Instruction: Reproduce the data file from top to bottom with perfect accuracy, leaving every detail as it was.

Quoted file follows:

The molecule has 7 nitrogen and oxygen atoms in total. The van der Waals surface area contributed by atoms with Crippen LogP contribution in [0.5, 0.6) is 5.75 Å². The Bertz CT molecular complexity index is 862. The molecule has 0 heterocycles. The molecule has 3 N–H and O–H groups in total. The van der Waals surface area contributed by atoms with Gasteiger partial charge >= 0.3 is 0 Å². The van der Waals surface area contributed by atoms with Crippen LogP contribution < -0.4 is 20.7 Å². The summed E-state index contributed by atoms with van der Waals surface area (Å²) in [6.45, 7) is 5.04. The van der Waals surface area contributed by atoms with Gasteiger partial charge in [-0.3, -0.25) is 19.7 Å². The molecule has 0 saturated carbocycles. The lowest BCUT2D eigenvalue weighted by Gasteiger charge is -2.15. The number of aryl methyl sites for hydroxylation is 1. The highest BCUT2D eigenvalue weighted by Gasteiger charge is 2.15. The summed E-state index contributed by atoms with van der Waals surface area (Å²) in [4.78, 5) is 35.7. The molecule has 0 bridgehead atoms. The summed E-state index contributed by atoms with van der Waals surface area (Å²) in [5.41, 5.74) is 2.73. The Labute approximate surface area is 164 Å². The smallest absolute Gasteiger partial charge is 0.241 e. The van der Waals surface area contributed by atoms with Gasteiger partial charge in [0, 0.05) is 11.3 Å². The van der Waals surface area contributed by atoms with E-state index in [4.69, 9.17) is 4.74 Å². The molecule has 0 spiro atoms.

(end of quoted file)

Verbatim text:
The molecule has 7 nitrogen and oxygen atoms in total. The van der Waals surface area contributed by atoms with Crippen LogP contribution in [0.5, 0.6) is 5.75 Å². The Bertz CT molecular complexity index is 862. The molecule has 0 heterocycles. The molecule has 3 N–H and O–H groups in total. The van der Waals surface area contributed by atoms with Gasteiger partial charge >= 0.3 is 0 Å². The van der Waals surface area contributed by atoms with Crippen LogP contribution < -0.4 is 20.7 Å². The summed E-state index contributed by atoms with van der Waals surface area (Å²) in [6.45, 7) is 5.04. The van der Waals surface area contributed by atoms with Gasteiger partial charge in [-0.3, -0.25) is 19.7 Å². The molecule has 0 saturated carbocycles. The lowest BCUT2D eigenvalue weighted by Gasteiger charge is -2.15. The number of aryl methyl sites for hydroxylation is 1. The highest BCUT2D eigenvalue weighted by Gasteiger charge is 2.15. The summed E-state index contributed by atoms with van der Waals surface area (Å²) in [4.78, 5) is 35.7. The molecule has 0 bridgehead atoms. The summed E-state index contributed by atoms with van der Waals surface area (Å²) in [5.41, 5.74) is 2.73. The Labute approximate surface area is 164 Å². The smallest absolute Gasteiger partial charge is 0.241 e. The van der Waals surface area contributed by atoms with Gasteiger partial charge in [0, 0.05) is 11.3 Å². The van der Waals surface area contributed by atoms with E-state index in [4.69, 9.17) is 4.74 Å². The molecule has 0 spiro atoms.